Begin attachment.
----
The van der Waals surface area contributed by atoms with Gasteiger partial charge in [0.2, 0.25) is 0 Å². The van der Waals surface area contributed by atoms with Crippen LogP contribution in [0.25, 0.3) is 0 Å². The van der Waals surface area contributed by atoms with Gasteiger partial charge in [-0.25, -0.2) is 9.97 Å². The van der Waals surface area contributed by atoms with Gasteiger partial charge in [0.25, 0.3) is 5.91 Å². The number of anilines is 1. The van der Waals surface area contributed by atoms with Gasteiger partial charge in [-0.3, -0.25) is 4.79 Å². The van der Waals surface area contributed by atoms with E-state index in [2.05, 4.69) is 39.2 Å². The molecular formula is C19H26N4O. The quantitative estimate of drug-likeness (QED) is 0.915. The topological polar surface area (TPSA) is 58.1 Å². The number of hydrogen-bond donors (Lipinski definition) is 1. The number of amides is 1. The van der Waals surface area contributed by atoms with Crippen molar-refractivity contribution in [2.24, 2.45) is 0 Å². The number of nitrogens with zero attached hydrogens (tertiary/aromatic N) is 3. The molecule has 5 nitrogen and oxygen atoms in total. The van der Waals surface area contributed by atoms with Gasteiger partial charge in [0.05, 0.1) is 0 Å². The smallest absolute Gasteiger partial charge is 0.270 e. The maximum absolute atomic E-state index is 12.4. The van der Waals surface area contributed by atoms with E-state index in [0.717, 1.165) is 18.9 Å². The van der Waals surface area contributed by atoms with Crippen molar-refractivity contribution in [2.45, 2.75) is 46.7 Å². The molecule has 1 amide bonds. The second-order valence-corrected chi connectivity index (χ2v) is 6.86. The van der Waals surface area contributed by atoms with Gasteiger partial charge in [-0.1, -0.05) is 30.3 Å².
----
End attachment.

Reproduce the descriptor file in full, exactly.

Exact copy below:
The van der Waals surface area contributed by atoms with Gasteiger partial charge in [0.2, 0.25) is 0 Å². The van der Waals surface area contributed by atoms with Crippen LogP contribution in [0.25, 0.3) is 0 Å². The van der Waals surface area contributed by atoms with Gasteiger partial charge in [-0.25, -0.2) is 9.97 Å². The van der Waals surface area contributed by atoms with Gasteiger partial charge in [0.25, 0.3) is 5.91 Å². The number of anilines is 1. The van der Waals surface area contributed by atoms with Gasteiger partial charge in [-0.3, -0.25) is 4.79 Å². The van der Waals surface area contributed by atoms with E-state index in [2.05, 4.69) is 39.2 Å². The molecular formula is C19H26N4O. The quantitative estimate of drug-likeness (QED) is 0.915. The topological polar surface area (TPSA) is 58.1 Å². The number of hydrogen-bond donors (Lipinski definition) is 1. The number of amides is 1. The van der Waals surface area contributed by atoms with Crippen molar-refractivity contribution in [2.24, 2.45) is 0 Å². The number of nitrogens with zero attached hydrogens (tertiary/aromatic N) is 3. The molecule has 5 nitrogen and oxygen atoms in total. The van der Waals surface area contributed by atoms with Gasteiger partial charge in [0.05, 0.1) is 0 Å². The smallest absolute Gasteiger partial charge is 0.270 e. The maximum absolute atomic E-state index is 12.4. The van der Waals surface area contributed by atoms with E-state index in [0.717, 1.165) is 18.9 Å². The van der Waals surface area contributed by atoms with Crippen molar-refractivity contribution in [2.45, 2.75) is 46.7 Å². The molecule has 1 amide bonds. The second-order valence-corrected chi connectivity index (χ2v) is 6.86. The van der Waals surface area contributed by atoms with Gasteiger partial charge in [-0.1, -0.05) is 30.3 Å².